Friday, August 04, 2006

The Meaning of Tolerance

Days ago, Mel Gibson was drunk, driving, and got stopped. During his arrest he made a number of comments deemed to be anti-semitic. He apologized but the fire-storm of controversy persists.

A Huffington Post blogger reprinted a letter that advocates tolerance of Gibson's drunken slurs. And in that letter I find the seeds of redemption for all of us who either say things under stress, altered circumstances, or to impress someone. In other words, this letter applies to all parents, administrators, teens, bloggers, activists, and humans. Each and every one of us uses bad judgement occasionally and say things that are neither meant to be taken seriously nor represent anything approaching a deeply held belief.

And I want to include it here because the meaning of tolerance has been so politically disfigured by the hyenas of intolence that the concept deserves reclamation as a holy and humane process to heal both accuser and accused. Tolerance by an offended party does not imply one condones the offense. It simply means that the offense does not rise to something anyone else, including ourselves, might not be guilty of in similar circumstances.

See if you agree:

A "Dear Ari" Letter

My comments here are not personal; I don't know you, and Mel Gibson is not a client. Rather, I'm writing about ideas. I read your letter urging the industry to take action "by professionally shunning Mel Gibson and refusing to work with him." I expect you will one day forgive him - at that moment, you'll see firsthand that words spoken in the heat of one situation don't always retain their meaning over time.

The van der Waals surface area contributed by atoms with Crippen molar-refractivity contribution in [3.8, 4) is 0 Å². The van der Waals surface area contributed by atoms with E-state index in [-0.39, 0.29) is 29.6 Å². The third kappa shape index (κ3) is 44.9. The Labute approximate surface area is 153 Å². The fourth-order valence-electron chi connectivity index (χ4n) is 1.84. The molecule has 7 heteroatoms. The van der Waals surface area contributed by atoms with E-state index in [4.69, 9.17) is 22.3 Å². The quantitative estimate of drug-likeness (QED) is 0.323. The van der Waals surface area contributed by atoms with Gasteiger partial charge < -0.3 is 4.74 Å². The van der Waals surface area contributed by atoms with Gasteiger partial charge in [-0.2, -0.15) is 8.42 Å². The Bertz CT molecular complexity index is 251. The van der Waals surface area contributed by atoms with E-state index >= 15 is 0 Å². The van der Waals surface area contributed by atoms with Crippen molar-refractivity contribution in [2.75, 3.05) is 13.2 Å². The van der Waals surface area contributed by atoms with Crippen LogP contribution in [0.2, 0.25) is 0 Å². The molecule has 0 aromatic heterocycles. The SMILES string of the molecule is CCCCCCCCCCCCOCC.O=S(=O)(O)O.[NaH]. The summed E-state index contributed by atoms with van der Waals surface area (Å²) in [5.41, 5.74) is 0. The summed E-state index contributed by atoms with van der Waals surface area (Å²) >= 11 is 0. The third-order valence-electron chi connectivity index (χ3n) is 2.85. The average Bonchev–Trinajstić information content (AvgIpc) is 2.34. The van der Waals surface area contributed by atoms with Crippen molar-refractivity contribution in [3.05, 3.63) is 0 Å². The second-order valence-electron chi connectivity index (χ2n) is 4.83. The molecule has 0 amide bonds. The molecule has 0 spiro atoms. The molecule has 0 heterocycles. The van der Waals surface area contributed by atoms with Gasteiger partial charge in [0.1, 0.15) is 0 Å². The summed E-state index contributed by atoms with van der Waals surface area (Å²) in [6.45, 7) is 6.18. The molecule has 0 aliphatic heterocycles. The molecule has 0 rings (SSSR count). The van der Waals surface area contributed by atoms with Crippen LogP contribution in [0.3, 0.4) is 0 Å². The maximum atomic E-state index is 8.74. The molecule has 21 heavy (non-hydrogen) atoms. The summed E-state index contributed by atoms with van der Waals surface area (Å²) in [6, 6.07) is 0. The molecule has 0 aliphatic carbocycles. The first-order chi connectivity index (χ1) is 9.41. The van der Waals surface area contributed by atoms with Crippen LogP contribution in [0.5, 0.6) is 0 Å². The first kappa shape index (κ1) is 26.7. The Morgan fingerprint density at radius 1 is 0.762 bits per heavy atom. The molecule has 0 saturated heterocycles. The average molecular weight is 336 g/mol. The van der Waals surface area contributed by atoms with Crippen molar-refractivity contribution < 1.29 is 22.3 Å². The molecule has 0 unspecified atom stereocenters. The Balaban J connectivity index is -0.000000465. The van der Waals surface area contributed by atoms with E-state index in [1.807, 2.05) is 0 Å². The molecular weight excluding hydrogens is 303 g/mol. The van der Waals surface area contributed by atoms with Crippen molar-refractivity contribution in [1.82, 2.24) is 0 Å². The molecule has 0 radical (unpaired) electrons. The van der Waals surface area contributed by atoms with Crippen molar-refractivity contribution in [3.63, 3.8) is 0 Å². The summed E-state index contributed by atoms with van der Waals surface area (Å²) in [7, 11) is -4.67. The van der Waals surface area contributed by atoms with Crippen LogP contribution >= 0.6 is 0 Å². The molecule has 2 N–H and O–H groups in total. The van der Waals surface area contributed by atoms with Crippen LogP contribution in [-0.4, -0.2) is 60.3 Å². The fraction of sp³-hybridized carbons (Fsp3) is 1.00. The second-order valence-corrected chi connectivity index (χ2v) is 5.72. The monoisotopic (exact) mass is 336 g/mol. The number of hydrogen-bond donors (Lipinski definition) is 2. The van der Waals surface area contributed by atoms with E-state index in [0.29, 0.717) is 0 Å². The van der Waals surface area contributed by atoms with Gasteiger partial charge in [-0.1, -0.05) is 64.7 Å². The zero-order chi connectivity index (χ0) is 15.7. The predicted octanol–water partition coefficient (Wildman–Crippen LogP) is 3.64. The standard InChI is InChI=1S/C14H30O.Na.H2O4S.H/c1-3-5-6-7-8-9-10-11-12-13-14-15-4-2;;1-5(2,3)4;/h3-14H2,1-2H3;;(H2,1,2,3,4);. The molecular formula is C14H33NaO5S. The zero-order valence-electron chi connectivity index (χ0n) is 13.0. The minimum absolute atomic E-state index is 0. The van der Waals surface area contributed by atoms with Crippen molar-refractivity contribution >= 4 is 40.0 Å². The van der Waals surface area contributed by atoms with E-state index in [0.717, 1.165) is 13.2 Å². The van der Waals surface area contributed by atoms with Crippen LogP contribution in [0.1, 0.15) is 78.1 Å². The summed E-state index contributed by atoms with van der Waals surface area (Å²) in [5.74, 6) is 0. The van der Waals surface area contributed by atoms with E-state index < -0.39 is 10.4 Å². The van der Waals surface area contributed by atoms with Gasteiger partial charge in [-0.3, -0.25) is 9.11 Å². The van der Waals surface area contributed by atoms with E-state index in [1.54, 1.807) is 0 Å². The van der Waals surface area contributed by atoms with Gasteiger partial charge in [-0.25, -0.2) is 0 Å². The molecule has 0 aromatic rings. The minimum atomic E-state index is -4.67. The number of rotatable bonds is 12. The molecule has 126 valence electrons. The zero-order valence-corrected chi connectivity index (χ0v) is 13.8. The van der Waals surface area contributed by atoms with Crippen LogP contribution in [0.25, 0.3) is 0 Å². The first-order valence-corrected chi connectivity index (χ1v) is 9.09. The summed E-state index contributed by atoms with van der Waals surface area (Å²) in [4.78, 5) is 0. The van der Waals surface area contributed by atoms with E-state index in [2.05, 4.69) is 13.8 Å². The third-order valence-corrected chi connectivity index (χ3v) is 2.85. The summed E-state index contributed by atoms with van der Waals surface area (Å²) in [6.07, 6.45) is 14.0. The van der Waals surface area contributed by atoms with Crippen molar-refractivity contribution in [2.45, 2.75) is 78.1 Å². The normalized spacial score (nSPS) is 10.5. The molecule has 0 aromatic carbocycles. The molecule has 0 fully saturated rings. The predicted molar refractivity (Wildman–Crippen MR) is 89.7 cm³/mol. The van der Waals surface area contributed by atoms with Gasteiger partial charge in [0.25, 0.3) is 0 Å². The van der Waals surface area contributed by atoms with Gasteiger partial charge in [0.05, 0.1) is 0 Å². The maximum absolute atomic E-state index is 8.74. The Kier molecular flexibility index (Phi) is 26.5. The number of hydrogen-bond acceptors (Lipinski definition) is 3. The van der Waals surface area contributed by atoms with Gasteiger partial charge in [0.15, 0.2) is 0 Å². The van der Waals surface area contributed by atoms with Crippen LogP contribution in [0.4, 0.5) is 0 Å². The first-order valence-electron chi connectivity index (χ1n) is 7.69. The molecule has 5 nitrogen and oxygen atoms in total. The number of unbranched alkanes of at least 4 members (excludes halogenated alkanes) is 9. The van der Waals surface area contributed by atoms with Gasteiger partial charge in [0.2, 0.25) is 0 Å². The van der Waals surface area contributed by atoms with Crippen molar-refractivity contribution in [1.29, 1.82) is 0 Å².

- snip-

After thirty years of predicting intent through assessing words and context, I can tell you if we start taking the things people say when very drunk or very high or very angry as their enduring truth, we're all going to have to reassess many relationships. Not long ago, one of my sons told me, "I hate you, Man!" I decided he didn't mean it. Under the Ari-rule, my forgiveness came too easy.

I recognize there is also some history in this situation. People had already speculated on Mel's views about Jews, so words he might choose could be clues to those views - as we've seen on the news. (Do the rhymes represent flippancy about anti-Semitism? No, but it's hard to tell what's in someone's heart, isn't it?) If one honors the larger context of Mel's words playing into a preconception some people had, then one must also honor the smaller context: This was crap he said while very drunk, while being arrested, while scared, upset, out of his mind. Is anybody really able to enter that mind and identify "the truth" within all the raw humanness?

You wrote that "alcoholism does not excuse anti-Semitism," which is obvious. Also true is that alcoholism cannot be used to prove anti-Semitism. You describe your position as "standing up against bigotry." I suggest that your position is bigotry, bigotry about alcoholism. And more than that, it's bigotry about humanness itself, for every one of us has said terrible things.


When you do forgive Mel, you'll be in the good company of many Jewish leaders, and if you wonder why so many have been willing to forgive him, consider that Jews, having been profoundly victimized by intolerance, know the value of tolerance.

We all have our prejudices, our bigotry, and our zealotry. It's all in all of us. We're built of the same ingredients, just different recipes. Accepting that truth can help us feel compassion for Mel and his family, right now when they need it. But I understand you're still angry. I truly do. The whole thing will pass, and I'm sure you won't be going through your client list identifying the ones who've said hateful things, abusive things, racist things - and asking the industry to stop working with them too.

You're the one who boldly said "standing up against bigotry and racism is more important than money." It's a position that would be heroic - except for the hypocrisy. We all fall down. How quickly do we get up and make amends? That's what endures.

Gavin de Becker
Author of Bestselling Books about Violence and Words
Bar Mitzvah 1968, Graduated Hebrew School 1969
Never Been Really Drunk
Said Plenty of Regrettable Things When Sober

I would hope that public school curriculums can find room in all their courses to teach our kids how to forgive and make amends.

Tags: tolerance, curriculum, culture, education

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